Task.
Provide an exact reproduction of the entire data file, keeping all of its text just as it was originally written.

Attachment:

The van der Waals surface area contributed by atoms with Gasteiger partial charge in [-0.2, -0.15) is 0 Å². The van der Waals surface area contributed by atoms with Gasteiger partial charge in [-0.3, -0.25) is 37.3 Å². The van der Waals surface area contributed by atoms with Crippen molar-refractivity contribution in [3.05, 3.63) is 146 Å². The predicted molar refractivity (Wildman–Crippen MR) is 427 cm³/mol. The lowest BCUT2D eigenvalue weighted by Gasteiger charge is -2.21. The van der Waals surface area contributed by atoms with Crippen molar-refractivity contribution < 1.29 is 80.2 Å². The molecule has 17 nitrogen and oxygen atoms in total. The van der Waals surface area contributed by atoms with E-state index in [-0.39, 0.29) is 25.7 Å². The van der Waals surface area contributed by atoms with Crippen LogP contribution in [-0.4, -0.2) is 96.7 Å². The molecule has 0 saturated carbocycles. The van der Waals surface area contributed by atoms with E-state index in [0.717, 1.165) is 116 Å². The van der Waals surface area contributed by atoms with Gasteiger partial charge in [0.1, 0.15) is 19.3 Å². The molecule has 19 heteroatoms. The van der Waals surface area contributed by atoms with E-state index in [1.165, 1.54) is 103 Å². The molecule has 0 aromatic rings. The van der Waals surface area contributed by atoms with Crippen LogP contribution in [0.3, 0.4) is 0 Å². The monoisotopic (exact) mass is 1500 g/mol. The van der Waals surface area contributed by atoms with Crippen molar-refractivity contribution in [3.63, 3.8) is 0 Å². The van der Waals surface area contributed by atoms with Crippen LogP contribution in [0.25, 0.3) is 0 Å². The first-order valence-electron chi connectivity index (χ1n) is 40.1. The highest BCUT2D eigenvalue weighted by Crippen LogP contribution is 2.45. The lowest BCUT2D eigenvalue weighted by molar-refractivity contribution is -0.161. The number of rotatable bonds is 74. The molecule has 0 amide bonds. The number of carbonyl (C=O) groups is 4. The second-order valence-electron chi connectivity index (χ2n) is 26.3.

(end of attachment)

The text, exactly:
The van der Waals surface area contributed by atoms with Gasteiger partial charge in [-0.2, -0.15) is 0 Å². The van der Waals surface area contributed by atoms with Gasteiger partial charge in [-0.3, -0.25) is 37.3 Å². The van der Waals surface area contributed by atoms with Crippen molar-refractivity contribution in [3.05, 3.63) is 146 Å². The predicted molar refractivity (Wildman–Crippen MR) is 427 cm³/mol. The lowest BCUT2D eigenvalue weighted by Gasteiger charge is -2.21. The van der Waals surface area contributed by atoms with Crippen molar-refractivity contribution < 1.29 is 80.2 Å². The molecule has 17 nitrogen and oxygen atoms in total. The van der Waals surface area contributed by atoms with E-state index in [-0.39, 0.29) is 25.7 Å². The van der Waals surface area contributed by atoms with Crippen LogP contribution in [-0.4, -0.2) is 96.7 Å². The molecule has 0 saturated carbocycles. The van der Waals surface area contributed by atoms with E-state index in [0.717, 1.165) is 116 Å². The van der Waals surface area contributed by atoms with Gasteiger partial charge in [0.1, 0.15) is 19.3 Å². The molecule has 19 heteroatoms. The van der Waals surface area contributed by atoms with E-state index in [1.165, 1.54) is 103 Å². The molecule has 0 aromatic rings. The van der Waals surface area contributed by atoms with Crippen LogP contribution in [0.3, 0.4) is 0 Å². The monoisotopic (exact) mass is 1500 g/mol. The van der Waals surface area contributed by atoms with Crippen molar-refractivity contribution in [3.63, 3.8) is 0 Å². The van der Waals surface area contributed by atoms with Crippen LogP contribution in [0.25, 0.3) is 0 Å². The first-order valence-electron chi connectivity index (χ1n) is 40.1. The highest BCUT2D eigenvalue weighted by Crippen LogP contribution is 2.45. The lowest BCUT2D eigenvalue weighted by molar-refractivity contribution is -0.161. The number of rotatable bonds is 74. The molecule has 0 amide bonds. The number of carbonyl (C=O) groups is 4. The second-order valence-electron chi connectivity index (χ2n) is 26.3.